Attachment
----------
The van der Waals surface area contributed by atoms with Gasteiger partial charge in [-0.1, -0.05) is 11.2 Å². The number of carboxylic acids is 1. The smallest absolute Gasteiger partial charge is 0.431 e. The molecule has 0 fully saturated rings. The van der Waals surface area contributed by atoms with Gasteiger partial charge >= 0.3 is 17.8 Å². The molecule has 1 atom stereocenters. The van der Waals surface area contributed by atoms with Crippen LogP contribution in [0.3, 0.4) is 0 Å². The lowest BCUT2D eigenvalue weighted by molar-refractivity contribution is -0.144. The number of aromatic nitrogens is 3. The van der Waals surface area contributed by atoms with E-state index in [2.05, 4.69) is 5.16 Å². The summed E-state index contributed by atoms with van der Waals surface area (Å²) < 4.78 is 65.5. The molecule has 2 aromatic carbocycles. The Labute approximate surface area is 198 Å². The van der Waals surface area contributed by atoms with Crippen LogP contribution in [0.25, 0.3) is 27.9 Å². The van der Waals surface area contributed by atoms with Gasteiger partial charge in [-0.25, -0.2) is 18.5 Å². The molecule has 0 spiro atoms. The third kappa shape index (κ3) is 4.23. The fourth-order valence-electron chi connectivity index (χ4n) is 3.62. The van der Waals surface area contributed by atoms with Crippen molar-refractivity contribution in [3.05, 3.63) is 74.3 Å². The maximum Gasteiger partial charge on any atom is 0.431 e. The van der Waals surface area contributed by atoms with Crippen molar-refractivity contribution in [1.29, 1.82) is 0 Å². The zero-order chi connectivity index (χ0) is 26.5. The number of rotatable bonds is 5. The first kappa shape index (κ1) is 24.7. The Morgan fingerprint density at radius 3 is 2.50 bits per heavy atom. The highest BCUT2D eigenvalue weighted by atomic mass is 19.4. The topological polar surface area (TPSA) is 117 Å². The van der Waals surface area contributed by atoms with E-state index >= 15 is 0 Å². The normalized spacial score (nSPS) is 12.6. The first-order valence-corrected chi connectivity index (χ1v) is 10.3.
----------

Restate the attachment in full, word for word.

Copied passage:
The van der Waals surface area contributed by atoms with Gasteiger partial charge in [-0.1, -0.05) is 11.2 Å². The number of carboxylic acids is 1. The smallest absolute Gasteiger partial charge is 0.431 e. The molecule has 0 fully saturated rings. The van der Waals surface area contributed by atoms with Gasteiger partial charge >= 0.3 is 17.8 Å². The molecule has 1 atom stereocenters. The van der Waals surface area contributed by atoms with Crippen LogP contribution in [0.3, 0.4) is 0 Å². The lowest BCUT2D eigenvalue weighted by molar-refractivity contribution is -0.144. The number of aromatic nitrogens is 3. The van der Waals surface area contributed by atoms with E-state index in [2.05, 4.69) is 5.16 Å². The summed E-state index contributed by atoms with van der Waals surface area (Å²) < 4.78 is 65.5. The molecule has 2 aromatic carbocycles. The Labute approximate surface area is 198 Å². The van der Waals surface area contributed by atoms with Crippen LogP contribution in [0.25, 0.3) is 27.9 Å². The van der Waals surface area contributed by atoms with Gasteiger partial charge in [-0.25, -0.2) is 18.5 Å². The molecule has 0 spiro atoms. The third kappa shape index (κ3) is 4.23. The fourth-order valence-electron chi connectivity index (χ4n) is 3.62. The van der Waals surface area contributed by atoms with Crippen molar-refractivity contribution in [3.05, 3.63) is 74.3 Å². The maximum Gasteiger partial charge on any atom is 0.431 e. The van der Waals surface area contributed by atoms with Crippen molar-refractivity contribution in [1.29, 1.82) is 0 Å². The zero-order chi connectivity index (χ0) is 26.5. The number of rotatable bonds is 5. The first kappa shape index (κ1) is 24.7. The Morgan fingerprint density at radius 3 is 2.50 bits per heavy atom. The highest BCUT2D eigenvalue weighted by atomic mass is 19.4. The topological polar surface area (TPSA) is 117 Å². The van der Waals surface area contributed by atoms with E-state index >= 15 is 0 Å². The normalized spacial score (nSPS) is 12.6. The first-order valence-corrected chi connectivity index (χ1v) is 10.3.